Inevitably, people will have to provide a vaccine pass and possibly a photo ID to confirm they are allowed to enter. Then the visitor will also have to scan in to keep their own record for contact tracing. It might be annoying, but that’s what we have to do to keep ourselves safe.
The official pass verifier app does not store any data, but there might be some exceptions in which certain businesses create their own apps.
Examples include ticketing, where a person’s vaccination status may have to be verified at the time of purchase rather than entry to the venue. Businesses with repeat customers, such as gyms, may also want to keep a record of their customers’ vaccination status to avoid having to check their pass each time they enter.
Forget the whingers at Lone Star.
Congrats to the team at @LesMills New Zealand on smoothly integrating the My Vaccine Pass into their existing app, set up took me about 5 seconds. Will make life much easier for members and frontline staff.
— Mark Easterbrook (@markeasterbrook) November 30, 2021
The COVID-19 protection framework legislation includes privacy protection that ensures information about people’s vaccination status can only be collected, used or disclosed for the purposes of managing COVID-19, with heavy penalties for breaches.
Are vaccine passes effective?
One major question is whether the passes actually mitigate the risk to public health.
Evidence from other jurisdictions suggests vaccinated people transmit COVID-19 less than unvaccinated people, hence the effort to prevent unvaccinated people from entering venues to avoid the spread of the virus. But in a New Zealand context, it remains to be seen whether or not the vaccine passes are effective at suppressing the reproduction rate.
The government has been using vaccine passes as an incentive for people to get vaccinated by preventing unvaccinated people from accessing venues they might otherwise want to enter. But this motivation expires when we reach a sufficient percentage of people who are vaccinated – and simply aiming for a vaccination percentage raises ethical issues.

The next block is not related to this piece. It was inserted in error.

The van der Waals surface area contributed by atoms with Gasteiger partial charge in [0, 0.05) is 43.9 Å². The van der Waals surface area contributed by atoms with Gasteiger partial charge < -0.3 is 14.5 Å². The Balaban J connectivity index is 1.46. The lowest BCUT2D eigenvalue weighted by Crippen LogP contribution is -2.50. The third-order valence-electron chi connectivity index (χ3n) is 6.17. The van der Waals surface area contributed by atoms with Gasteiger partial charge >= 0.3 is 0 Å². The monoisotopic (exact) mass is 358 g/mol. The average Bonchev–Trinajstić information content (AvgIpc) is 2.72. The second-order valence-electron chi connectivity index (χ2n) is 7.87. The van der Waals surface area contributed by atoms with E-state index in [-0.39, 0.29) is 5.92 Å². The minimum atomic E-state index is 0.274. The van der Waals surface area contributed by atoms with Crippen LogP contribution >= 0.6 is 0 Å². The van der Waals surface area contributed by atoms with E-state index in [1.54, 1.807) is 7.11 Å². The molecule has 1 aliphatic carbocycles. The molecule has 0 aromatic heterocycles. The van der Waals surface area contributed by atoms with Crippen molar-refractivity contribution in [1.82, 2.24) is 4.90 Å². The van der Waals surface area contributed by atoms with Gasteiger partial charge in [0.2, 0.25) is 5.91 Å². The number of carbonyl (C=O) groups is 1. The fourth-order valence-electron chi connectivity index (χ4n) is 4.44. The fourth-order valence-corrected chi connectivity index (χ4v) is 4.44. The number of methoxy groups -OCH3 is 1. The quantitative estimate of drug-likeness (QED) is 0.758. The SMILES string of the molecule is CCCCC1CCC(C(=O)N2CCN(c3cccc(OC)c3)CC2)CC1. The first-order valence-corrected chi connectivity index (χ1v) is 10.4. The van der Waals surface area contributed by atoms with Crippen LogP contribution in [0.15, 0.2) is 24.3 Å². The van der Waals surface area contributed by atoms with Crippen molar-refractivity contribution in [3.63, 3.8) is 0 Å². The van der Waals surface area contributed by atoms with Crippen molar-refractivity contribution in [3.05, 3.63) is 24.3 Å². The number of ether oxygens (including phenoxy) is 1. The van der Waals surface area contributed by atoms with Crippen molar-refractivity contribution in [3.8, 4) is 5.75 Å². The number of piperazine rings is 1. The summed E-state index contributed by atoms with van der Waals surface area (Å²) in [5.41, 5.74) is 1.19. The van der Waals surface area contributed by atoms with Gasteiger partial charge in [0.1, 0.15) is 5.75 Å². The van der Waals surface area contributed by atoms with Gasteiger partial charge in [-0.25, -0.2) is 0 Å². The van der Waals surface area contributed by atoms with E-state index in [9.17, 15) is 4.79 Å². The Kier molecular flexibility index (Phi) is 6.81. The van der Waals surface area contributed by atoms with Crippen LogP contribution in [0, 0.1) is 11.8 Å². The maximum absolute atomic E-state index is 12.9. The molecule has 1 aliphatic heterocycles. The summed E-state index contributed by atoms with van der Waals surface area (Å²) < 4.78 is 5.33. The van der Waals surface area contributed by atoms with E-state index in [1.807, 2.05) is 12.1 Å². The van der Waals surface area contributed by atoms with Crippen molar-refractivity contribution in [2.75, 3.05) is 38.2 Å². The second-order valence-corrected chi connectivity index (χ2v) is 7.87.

We should keep coming back to the public health reasons for why we need people to be vaccinated and why we separate vaccinated and unvaccinated individuals. And to uphold that, we have to make sure vaccine passes are used effectively.
This means, at the very least, scanning the QR code to check the passes are legitimate. And we have to reduce the barriers for people to get their vaccine pass so they aren’t excluded for the wrong reasons.
Vaccine passes come at a cost. It’s a cost financially to the government and taxpayers in developing the system. But there’s also a cost socially in terms of exacerbating inequities, and a cost ethically in terms of privacy and restrictions on people’s freedom of movement.
If we were to weaken the system to the extent that people can easily fake a vaccine pass, then we aren’t separating vaccinated and unvaccinated individuals effectively and make no progress towards mitigating public health risk. That would mean the existence of vaccine passes is not justified.